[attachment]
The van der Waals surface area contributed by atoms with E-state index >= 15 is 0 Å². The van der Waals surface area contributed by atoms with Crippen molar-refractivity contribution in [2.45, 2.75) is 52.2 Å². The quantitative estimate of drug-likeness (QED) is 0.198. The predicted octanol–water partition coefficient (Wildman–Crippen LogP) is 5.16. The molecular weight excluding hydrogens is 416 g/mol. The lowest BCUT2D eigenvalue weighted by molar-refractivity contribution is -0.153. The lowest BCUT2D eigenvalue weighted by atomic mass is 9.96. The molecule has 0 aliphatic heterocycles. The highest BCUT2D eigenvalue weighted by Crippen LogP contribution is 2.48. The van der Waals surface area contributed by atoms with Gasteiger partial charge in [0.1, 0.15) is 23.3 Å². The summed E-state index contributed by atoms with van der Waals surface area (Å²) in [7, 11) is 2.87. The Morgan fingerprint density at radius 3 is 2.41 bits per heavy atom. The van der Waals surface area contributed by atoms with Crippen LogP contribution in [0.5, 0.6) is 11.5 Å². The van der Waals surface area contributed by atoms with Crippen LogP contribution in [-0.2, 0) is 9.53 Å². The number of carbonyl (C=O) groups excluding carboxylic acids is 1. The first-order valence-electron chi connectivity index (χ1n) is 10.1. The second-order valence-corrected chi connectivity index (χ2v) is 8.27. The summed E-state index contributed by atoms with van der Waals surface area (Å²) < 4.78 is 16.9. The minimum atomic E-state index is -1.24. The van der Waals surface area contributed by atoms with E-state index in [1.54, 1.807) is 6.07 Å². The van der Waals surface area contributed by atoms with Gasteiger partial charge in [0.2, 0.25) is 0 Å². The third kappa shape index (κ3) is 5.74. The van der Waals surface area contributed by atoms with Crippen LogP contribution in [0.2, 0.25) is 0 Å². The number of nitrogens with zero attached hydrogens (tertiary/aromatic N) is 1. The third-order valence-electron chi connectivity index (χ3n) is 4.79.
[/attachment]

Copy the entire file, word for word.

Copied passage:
The van der Waals surface area contributed by atoms with E-state index >= 15 is 0 Å². The van der Waals surface area contributed by atoms with Crippen molar-refractivity contribution in [2.45, 2.75) is 52.2 Å². The quantitative estimate of drug-likeness (QED) is 0.198. The predicted octanol–water partition coefficient (Wildman–Crippen LogP) is 5.16. The molecular weight excluding hydrogens is 416 g/mol. The lowest BCUT2D eigenvalue weighted by molar-refractivity contribution is -0.153. The lowest BCUT2D eigenvalue weighted by atomic mass is 9.96. The molecule has 0 aliphatic heterocycles. The highest BCUT2D eigenvalue weighted by Crippen LogP contribution is 2.48. The van der Waals surface area contributed by atoms with Gasteiger partial charge in [0.1, 0.15) is 23.3 Å². The summed E-state index contributed by atoms with van der Waals surface area (Å²) in [7, 11) is 2.87. The Morgan fingerprint density at radius 3 is 2.41 bits per heavy atom. The van der Waals surface area contributed by atoms with Crippen LogP contribution in [0.5, 0.6) is 11.5 Å². The van der Waals surface area contributed by atoms with Crippen LogP contribution in [-0.2, 0) is 9.53 Å². The number of carbonyl (C=O) groups excluding carboxylic acids is 1. The first-order valence-electron chi connectivity index (χ1n) is 10.1. The second-order valence-corrected chi connectivity index (χ2v) is 8.27. The summed E-state index contributed by atoms with van der Waals surface area (Å²) < 4.78 is 16.9. The minimum atomic E-state index is -1.24. The van der Waals surface area contributed by atoms with E-state index in [1.54, 1.807) is 6.07 Å². The van der Waals surface area contributed by atoms with Gasteiger partial charge in [0.2, 0.25) is 0 Å². The third kappa shape index (κ3) is 5.74. The van der Waals surface area contributed by atoms with Crippen LogP contribution in [0.2, 0.25) is 0 Å². The number of nitrogens with zero attached hydrogens (tertiary/aromatic N) is 1. The third-order valence-electron chi connectivity index (χ3n) is 4.79.